Such an elastomeric strip may be a continuous strip of elastomeric material without a seam or may be multiple strips. Additionally, the strip may be between about 2 and 6 inches wide and may have an elastic elongation between about 25 percent and 400 percent. Also, the elastomeric strip may be made of an elastomeric material having a single-direction of stretch, multiple-directions or stretch, or combinations of strips having single-direction and/or multi-direction stretch. Such directional stretch may be aligned along the orientation of the elastomeric strip on the garment, may be aligned parallel with a line generally extending from the collar of the garment to the crotch, or may be made of multiple strips where the stretch is aligned in different directions.
In various garments, the elastomeric strip may be oriented upon the garment to form an angle between the portion of the strip extending toward the left underarm and the portion of the strip extending toward right underarm. When the garment is held flat, such an angle formed by the elastomeric strip may be between about 83 degrees to about 155 degrees. Such an angle may be between about 90 and 150 degrees. In other garments, the angle may be between about 95 degrees and 130 degrees.
The present invention is also directed to a disposable protective coverall formed from barrier fabric including an elastomeric strip configured on the back side to form a V-shape. The V-shape includes an apex positioned at a lower back point, a first extension extending from the apex toward the right underarm, and a second extension extending from the apex toward the left underarm.
For some such coveralls, the first and second extensions extends to the respective underarms and along the underside of the respective sleeves. For some coveralls, the extensions may alternatively extend along the back side of the sleeves or may alternatively extend along the upper edge of such sleeves. Such extensions may extend along the sleeves all the way to the wrists.
Additionally, the extensions of the V-shape form an angle. That angle may be between about 83 degrees to about 155 degrees for some the coveralls. The angle may alternatively be between about 90 degrees and 150 degrees, or may alternatively be between about 95 degrees and 130 degrees.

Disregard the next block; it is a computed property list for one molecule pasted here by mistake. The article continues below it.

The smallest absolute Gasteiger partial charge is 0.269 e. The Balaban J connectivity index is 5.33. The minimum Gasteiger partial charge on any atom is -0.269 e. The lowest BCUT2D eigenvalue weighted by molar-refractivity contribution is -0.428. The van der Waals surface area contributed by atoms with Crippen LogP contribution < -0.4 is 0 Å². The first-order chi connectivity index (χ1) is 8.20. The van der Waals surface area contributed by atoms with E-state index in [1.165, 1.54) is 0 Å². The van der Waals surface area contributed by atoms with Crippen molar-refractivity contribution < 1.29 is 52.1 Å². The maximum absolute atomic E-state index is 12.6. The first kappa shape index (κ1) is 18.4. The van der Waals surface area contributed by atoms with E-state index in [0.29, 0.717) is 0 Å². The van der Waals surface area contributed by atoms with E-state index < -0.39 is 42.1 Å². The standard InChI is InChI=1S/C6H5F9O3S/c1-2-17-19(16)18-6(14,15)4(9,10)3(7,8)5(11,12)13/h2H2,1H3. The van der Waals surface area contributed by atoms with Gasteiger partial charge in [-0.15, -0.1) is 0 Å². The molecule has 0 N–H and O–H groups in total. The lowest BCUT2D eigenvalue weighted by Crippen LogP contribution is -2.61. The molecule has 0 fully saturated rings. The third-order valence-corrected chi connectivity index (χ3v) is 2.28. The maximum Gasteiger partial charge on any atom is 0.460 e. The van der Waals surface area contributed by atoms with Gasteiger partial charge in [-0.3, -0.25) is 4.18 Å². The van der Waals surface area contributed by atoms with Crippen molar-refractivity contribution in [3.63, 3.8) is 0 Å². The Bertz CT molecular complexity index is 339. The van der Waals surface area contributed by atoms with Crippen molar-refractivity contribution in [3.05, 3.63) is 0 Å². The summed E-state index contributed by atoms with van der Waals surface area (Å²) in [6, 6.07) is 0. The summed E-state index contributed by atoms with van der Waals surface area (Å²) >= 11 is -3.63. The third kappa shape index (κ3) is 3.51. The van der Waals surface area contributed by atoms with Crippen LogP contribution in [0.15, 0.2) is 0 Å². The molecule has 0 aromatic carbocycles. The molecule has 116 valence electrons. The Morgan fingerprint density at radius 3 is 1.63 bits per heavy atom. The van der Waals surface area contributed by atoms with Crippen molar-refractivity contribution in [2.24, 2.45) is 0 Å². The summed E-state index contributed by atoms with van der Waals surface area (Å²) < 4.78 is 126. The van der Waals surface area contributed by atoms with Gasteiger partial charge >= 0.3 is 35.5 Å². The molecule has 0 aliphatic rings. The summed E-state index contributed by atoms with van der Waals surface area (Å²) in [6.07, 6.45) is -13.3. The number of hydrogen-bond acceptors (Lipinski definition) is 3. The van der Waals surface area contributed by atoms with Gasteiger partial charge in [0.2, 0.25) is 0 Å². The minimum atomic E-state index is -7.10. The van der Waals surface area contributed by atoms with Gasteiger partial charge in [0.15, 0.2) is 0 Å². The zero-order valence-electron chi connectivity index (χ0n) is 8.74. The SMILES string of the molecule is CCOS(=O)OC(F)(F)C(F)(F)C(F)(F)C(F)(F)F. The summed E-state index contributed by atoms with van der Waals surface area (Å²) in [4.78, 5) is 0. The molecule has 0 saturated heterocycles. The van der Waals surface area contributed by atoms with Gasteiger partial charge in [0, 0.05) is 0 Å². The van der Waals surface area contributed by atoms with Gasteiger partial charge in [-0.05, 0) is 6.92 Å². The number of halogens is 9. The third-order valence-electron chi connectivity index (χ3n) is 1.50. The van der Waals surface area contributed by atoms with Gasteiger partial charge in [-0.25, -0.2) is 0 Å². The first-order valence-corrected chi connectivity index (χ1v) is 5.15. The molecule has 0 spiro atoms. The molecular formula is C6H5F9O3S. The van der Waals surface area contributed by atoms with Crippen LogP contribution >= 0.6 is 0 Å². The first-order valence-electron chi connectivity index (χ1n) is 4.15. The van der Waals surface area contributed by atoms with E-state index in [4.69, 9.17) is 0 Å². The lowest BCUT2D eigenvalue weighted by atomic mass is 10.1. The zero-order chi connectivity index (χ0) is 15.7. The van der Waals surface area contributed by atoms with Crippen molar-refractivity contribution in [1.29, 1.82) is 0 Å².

FIG. 1 illustrates a front view of exemplary protective coveralls according to the present invention.
FIG. 2 illustrates a rear view of the exemplary protective coveralls of FIG. 1.
FIG. 3 illustrates a rear view of exemplary protective coveralls according to the present invention.
FIG. 4 illustrates a detail of exemplary disposable protective coveralls according to the present invention.
FIG. 5 illustrates a detail of exemplary disposable protective coveralls according to the present invention.
The present invention pertains to a limited-use, preferably disposable, non-laundered protective coverall having an elastomeric strip configured in an angle across the back of the garment. Such coveralls are of particular interest to work areas and industries such as, for example, healthcare, home improvement do-it-yourself, chemical, industrial, sanitation, cleanrooms, and other similar applications. The elastomeric strip permits a wearer to more easily flex his or her upper torso, arms and shoulders, when bending forward or laterally along longitudinal directions. The elastomeric materials of the elastomeric strip have single-directional or multi-directional stretch properties. The elastomeric strip material enhances the overall comfort, fit, and conformance of the garment to the wearer's body. Positioning of stretchable fabric material at particular angles provide necessary elasticity and flexibility for a wearer's movements, allows the amount of loose fabric in the garment to be minimized, and provides a stylish appearance to the garment. With improved fit, increased freedom of movement, and a more stylish look, such garments may improve the wearer's compliance and willingness to don such a protective garment.